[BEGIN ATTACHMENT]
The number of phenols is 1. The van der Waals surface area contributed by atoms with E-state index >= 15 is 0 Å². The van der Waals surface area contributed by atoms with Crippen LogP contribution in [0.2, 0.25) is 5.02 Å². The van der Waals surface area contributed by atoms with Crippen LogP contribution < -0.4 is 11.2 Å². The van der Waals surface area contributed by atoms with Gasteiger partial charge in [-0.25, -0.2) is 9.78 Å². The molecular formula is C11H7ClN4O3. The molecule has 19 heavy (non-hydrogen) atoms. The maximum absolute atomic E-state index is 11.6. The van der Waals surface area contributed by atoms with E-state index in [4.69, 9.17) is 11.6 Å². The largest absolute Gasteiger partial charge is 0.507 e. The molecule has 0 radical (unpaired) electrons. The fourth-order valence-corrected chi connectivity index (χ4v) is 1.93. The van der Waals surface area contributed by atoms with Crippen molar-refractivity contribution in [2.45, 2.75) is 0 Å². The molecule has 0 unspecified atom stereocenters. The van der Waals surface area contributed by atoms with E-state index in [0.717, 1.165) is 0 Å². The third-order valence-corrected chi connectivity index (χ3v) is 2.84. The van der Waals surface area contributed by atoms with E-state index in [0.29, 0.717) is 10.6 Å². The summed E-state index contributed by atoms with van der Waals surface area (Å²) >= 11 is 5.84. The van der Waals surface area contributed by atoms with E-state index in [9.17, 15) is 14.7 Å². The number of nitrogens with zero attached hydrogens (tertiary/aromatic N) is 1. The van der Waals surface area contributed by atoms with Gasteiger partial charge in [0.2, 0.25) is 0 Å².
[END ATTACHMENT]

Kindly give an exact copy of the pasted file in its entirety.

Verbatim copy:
The number of phenols is 1. The van der Waals surface area contributed by atoms with E-state index >= 15 is 0 Å². The van der Waals surface area contributed by atoms with Crippen LogP contribution in [0.2, 0.25) is 5.02 Å². The van der Waals surface area contributed by atoms with Crippen LogP contribution < -0.4 is 11.2 Å². The van der Waals surface area contributed by atoms with Gasteiger partial charge in [-0.25, -0.2) is 9.78 Å². The molecular formula is C11H7ClN4O3. The molecule has 19 heavy (non-hydrogen) atoms. The maximum absolute atomic E-state index is 11.6. The van der Waals surface area contributed by atoms with E-state index in [4.69, 9.17) is 11.6 Å². The largest absolute Gasteiger partial charge is 0.507 e. The molecule has 0 radical (unpaired) electrons. The fourth-order valence-corrected chi connectivity index (χ4v) is 1.93. The van der Waals surface area contributed by atoms with Crippen molar-refractivity contribution in [2.45, 2.75) is 0 Å². The molecule has 0 unspecified atom stereocenters. The van der Waals surface area contributed by atoms with E-state index in [0.717, 1.165) is 0 Å². The third-order valence-corrected chi connectivity index (χ3v) is 2.84. The van der Waals surface area contributed by atoms with E-state index in [0.29, 0.717) is 10.6 Å². The summed E-state index contributed by atoms with van der Waals surface area (Å²) >= 11 is 5.84. The van der Waals surface area contributed by atoms with E-state index in [9.17, 15) is 14.7 Å². The number of nitrogens with zero attached hydrogens (tertiary/aromatic N) is 1. The van der Waals surface area contributed by atoms with Gasteiger partial charge in [0.2, 0.25) is 0 Å².